How did the pangolin get its scales?

The pangolin, the most trafficked mammal on Earth, is prized for its meat and its unique scales, which are said to have medicinal properties. Peter Knights, CEO of the WildAid charity, said that while China’s ban was welcome, a global effort was required to end the drastic decline in the world’s pangolin populations.

A number of extinct pangolin species are also known. Pangolins have large, protective keratin scales, similar in material to fingernails and toenails, covering their skin; they are the only known mammals with this feature. They live in hollow trees or burrows, depending on the species.

Why are pangolins poached?

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A common query we ran across in our research was “Are pangolins dangerous?”.

Some authors claimed their scales are dangerous weapons. If threatened, the pangolin will perform a cutting motion with its scales if anything is inserted between them—that’s a nasty shock for a strange paw or snout! Do pangolins bite? They are so tough that even lions can’t bite through them! To protect themselves, pangolins can roll.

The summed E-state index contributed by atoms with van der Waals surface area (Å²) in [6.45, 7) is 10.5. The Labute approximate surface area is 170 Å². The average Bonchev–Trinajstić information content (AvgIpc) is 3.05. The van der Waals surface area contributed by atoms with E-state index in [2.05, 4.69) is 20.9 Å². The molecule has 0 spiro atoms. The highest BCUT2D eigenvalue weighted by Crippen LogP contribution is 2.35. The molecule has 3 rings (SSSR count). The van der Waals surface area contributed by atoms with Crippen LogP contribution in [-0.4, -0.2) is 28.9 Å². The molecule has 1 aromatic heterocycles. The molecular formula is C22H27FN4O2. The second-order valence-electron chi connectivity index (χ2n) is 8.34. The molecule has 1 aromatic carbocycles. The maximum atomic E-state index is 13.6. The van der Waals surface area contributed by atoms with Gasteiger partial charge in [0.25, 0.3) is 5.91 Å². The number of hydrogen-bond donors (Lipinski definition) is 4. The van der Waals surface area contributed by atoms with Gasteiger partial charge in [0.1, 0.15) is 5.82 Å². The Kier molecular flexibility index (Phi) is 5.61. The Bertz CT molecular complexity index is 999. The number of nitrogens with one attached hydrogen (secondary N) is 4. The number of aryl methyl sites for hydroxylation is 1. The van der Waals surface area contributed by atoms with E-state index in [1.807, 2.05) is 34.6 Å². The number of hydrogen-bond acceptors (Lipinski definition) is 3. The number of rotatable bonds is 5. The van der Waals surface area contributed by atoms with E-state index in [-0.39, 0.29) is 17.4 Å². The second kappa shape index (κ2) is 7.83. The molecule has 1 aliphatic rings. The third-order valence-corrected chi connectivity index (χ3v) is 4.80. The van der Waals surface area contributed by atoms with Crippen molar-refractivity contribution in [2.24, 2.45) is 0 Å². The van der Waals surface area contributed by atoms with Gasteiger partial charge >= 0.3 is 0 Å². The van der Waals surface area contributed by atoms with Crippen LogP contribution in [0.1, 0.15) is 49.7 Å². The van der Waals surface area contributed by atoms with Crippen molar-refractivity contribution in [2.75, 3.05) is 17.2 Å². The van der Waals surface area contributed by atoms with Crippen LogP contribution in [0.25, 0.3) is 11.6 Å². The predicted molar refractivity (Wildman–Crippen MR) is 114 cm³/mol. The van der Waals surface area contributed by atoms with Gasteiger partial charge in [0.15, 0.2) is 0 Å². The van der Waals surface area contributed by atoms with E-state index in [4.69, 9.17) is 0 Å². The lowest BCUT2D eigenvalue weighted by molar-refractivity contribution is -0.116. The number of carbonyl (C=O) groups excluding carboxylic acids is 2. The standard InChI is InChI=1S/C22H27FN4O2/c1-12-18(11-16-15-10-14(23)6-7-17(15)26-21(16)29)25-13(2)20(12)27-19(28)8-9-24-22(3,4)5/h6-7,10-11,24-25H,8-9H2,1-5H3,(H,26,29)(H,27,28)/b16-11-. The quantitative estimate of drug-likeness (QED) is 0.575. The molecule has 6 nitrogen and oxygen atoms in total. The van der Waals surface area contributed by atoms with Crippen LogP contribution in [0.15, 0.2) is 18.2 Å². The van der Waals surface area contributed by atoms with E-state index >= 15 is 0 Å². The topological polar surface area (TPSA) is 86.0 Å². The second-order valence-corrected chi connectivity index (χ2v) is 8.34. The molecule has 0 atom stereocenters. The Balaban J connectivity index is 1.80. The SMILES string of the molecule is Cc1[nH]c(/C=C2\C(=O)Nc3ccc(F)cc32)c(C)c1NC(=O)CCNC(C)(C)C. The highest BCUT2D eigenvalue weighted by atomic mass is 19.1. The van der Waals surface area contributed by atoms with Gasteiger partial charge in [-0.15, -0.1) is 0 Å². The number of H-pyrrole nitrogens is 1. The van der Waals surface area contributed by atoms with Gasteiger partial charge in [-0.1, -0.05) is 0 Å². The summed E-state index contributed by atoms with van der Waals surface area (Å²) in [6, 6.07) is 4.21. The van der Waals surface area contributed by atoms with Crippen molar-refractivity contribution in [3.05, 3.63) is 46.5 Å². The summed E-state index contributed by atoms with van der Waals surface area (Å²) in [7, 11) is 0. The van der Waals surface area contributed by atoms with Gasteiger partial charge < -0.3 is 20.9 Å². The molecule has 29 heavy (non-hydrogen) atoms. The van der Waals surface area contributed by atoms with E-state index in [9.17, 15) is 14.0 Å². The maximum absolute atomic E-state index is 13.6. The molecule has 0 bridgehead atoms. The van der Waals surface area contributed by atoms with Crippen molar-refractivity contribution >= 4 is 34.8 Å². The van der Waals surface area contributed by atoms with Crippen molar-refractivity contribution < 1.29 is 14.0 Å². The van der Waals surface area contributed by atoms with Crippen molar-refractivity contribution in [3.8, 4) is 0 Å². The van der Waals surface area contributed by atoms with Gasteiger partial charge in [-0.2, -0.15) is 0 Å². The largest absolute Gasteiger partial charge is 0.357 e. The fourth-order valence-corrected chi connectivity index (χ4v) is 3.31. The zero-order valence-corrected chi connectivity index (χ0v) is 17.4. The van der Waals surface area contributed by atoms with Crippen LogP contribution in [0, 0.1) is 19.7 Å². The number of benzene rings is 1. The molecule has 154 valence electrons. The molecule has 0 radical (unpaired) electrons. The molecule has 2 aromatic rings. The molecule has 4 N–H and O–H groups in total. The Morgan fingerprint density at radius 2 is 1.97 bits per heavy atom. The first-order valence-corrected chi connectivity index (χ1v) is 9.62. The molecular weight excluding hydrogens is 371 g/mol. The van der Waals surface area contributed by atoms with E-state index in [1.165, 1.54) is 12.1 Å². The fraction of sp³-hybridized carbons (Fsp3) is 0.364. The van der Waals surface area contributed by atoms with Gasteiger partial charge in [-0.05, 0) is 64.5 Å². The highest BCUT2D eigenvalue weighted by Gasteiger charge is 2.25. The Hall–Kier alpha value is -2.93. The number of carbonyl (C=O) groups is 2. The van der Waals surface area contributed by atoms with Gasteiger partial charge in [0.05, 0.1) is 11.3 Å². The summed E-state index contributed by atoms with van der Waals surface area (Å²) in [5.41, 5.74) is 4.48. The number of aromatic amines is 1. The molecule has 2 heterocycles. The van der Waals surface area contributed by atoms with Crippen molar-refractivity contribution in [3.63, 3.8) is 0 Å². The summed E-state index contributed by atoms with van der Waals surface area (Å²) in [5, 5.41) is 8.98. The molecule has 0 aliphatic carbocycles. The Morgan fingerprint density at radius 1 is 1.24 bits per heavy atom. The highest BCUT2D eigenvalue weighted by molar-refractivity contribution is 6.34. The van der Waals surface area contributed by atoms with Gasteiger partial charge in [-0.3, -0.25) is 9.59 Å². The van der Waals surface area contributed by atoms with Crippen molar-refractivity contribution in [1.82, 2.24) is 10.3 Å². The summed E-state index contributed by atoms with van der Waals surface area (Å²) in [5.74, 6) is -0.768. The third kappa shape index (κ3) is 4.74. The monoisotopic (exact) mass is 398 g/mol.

What is a pangolin and why are they trafficked?

The animals are trafficked mainly for their scales, which are believed to treat a variety of health conditions in traditional Chinese medicine (TCM), and as a luxury food in Vietnam and China. In Africa, pangolins are sold as a form of bushmeat, for ritual or spiritual purposes, and use in traditional African medicine.